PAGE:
He jumps right to features and benefits, and so is more succinct than I would have been. Its a good read. Plus, it saves me the trouble :)
A few comments:
- The EE (as the underlying engine of the OCP) is about supporting a more scalable, abstracted runtime environment. For example, a lot of design time went into versioning and deployment considerations, and a lot of thought went in to figuring out how to minimize service APIs.
There's a big difference between object-oriented or component development and the services model we're advocating in the OCP (which isn't necessarily fully reflected in all of our first generation services).
A rationale platform is more than just a collection of services.
- One of the core guiding priniciples of the OCP is data driven design: factoring policy OUT of code - turning technology limitations into business and product choices, as they should be.
Who's your Daddy?
Completely unrelated to the EE, but if you read further down on JR's blog, you'll see that he discusses a coding contest some of us former hard-core coders had here at AOL a few weeks ago - as John notes, it wasn't anything official, just an informal challenge a small group of us conducted for one week (after hours, of course :)).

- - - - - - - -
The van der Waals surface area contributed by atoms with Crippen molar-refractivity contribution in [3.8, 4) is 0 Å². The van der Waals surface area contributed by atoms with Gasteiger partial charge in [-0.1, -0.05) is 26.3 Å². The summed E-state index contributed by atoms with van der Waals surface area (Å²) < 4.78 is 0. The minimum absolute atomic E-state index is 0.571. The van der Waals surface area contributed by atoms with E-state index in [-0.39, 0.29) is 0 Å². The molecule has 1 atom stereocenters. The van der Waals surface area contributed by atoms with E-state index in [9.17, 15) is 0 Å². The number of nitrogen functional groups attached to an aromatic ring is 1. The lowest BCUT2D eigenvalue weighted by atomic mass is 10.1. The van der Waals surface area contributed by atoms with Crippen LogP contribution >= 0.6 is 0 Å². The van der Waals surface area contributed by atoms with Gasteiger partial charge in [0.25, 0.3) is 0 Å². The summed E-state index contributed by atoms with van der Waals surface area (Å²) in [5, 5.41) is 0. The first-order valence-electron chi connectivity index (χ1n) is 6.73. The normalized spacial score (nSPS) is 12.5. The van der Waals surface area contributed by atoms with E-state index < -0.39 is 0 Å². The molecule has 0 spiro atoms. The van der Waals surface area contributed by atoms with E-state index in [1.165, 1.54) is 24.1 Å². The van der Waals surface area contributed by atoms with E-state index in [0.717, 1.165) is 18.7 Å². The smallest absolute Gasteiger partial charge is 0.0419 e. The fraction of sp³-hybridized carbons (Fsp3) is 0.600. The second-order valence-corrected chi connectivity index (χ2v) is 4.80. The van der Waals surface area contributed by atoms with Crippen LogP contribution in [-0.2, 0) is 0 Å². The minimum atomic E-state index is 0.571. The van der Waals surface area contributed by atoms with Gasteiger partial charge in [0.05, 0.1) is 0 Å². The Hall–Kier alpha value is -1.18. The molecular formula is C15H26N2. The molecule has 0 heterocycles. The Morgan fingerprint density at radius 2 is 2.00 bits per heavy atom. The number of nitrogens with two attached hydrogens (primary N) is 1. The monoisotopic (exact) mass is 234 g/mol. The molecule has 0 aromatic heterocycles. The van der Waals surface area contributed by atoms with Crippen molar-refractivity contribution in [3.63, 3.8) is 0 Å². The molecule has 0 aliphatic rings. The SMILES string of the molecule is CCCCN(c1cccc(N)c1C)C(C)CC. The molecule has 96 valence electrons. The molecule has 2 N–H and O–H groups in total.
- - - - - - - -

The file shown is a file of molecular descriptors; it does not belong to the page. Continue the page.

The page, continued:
The challenge was to write a fast, efficient memory allocator for small blocks (1024 bytes or less), as compared to the Microsoft C common runtime (MSVCRT) and SmartHeap. We used both a custom test and the smart heap benchmark for comparison.
John goes into some more details in his post - I just wanted to point out that I was the winner :)
I'll post the code and benchmark harness at some point in the near future, but the scores (per the system JR mentions on his blog) were as follows:
Lower is better (names changed to protect the innocent):
- Sree Kotay 13584.3
- Bave Desbris 15652.2
- Rohn Jobinson 16378.4
- Mat Peenan 16709.2
- Microsoft CRT 52516.8
- Park Moesch [no show]
- Cave Dorboy [no show]
Justin Uberti kindly judged for us.
We couldn't benchmark smartheap entirely accurately (because it doesn't call our base allocator for memory efficiency measurement), but using the amount reported by the OS as a proxy, well, suffice it to say that it came out in middle of the pack, in both speed and efficiency.
So, in summation: NYAH NYAH NYAH hahah!!!! :P